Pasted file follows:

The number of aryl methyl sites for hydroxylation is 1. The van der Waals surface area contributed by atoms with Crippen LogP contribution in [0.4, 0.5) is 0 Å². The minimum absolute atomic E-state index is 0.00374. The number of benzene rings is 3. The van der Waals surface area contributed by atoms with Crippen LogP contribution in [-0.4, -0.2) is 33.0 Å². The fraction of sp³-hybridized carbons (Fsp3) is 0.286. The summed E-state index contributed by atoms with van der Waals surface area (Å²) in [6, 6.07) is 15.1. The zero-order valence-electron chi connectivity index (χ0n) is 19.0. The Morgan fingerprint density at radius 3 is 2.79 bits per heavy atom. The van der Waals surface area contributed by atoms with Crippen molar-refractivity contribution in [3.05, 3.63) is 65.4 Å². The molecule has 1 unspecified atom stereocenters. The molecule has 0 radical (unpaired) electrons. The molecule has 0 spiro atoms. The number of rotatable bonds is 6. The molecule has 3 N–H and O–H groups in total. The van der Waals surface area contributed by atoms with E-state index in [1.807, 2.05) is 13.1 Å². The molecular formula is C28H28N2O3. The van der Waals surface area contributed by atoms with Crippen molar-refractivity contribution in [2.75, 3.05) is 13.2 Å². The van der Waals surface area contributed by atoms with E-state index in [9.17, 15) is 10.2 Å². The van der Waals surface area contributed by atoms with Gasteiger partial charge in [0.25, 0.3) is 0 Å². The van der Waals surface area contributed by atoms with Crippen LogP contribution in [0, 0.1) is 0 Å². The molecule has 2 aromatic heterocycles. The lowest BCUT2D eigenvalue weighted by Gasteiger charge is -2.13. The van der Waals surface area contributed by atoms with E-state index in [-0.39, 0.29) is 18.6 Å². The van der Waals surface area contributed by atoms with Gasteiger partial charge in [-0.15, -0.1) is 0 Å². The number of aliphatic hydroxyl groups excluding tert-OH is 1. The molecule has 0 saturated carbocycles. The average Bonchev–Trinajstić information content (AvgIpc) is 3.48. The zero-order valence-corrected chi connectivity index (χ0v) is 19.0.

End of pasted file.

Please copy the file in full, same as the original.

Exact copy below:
The number of aryl methyl sites for hydroxylation is 1. The van der Waals surface area contributed by atoms with Crippen LogP contribution in [0.4, 0.5) is 0 Å². The minimum absolute atomic E-state index is 0.00374. The number of benzene rings is 3. The van der Waals surface area contributed by atoms with Crippen LogP contribution in [-0.4, -0.2) is 33.0 Å². The fraction of sp³-hybridized carbons (Fsp3) is 0.286. The summed E-state index contributed by atoms with van der Waals surface area (Å²) in [6, 6.07) is 15.1. The zero-order valence-electron chi connectivity index (χ0n) is 19.0. The Morgan fingerprint density at radius 3 is 2.79 bits per heavy atom. The van der Waals surface area contributed by atoms with Crippen molar-refractivity contribution in [3.05, 3.63) is 65.4 Å². The molecule has 1 unspecified atom stereocenters. The molecule has 0 radical (unpaired) electrons. The molecule has 0 spiro atoms. The number of rotatable bonds is 6. The molecule has 3 N–H and O–H groups in total. The van der Waals surface area contributed by atoms with E-state index in [1.807, 2.05) is 13.1 Å². The molecular formula is C28H28N2O3. The van der Waals surface area contributed by atoms with Crippen molar-refractivity contribution in [2.75, 3.05) is 13.2 Å². The van der Waals surface area contributed by atoms with E-state index in [9.17, 15) is 10.2 Å². The van der Waals surface area contributed by atoms with Gasteiger partial charge in [0.25, 0.3) is 0 Å². The van der Waals surface area contributed by atoms with Crippen LogP contribution in [0, 0.1) is 0 Å². The molecule has 2 aromatic heterocycles. The lowest BCUT2D eigenvalue weighted by Gasteiger charge is -2.13. The van der Waals surface area contributed by atoms with E-state index in [-0.39, 0.29) is 18.6 Å². The van der Waals surface area contributed by atoms with Gasteiger partial charge in [-0.15, -0.1) is 0 Å². The number of aliphatic hydroxyl groups excluding tert-OH is 1. The molecule has 0 saturated carbocycles. The average Bonchev–Trinajstić information content (AvgIpc) is 3.48. The zero-order valence-corrected chi connectivity index (χ0v) is 19.0.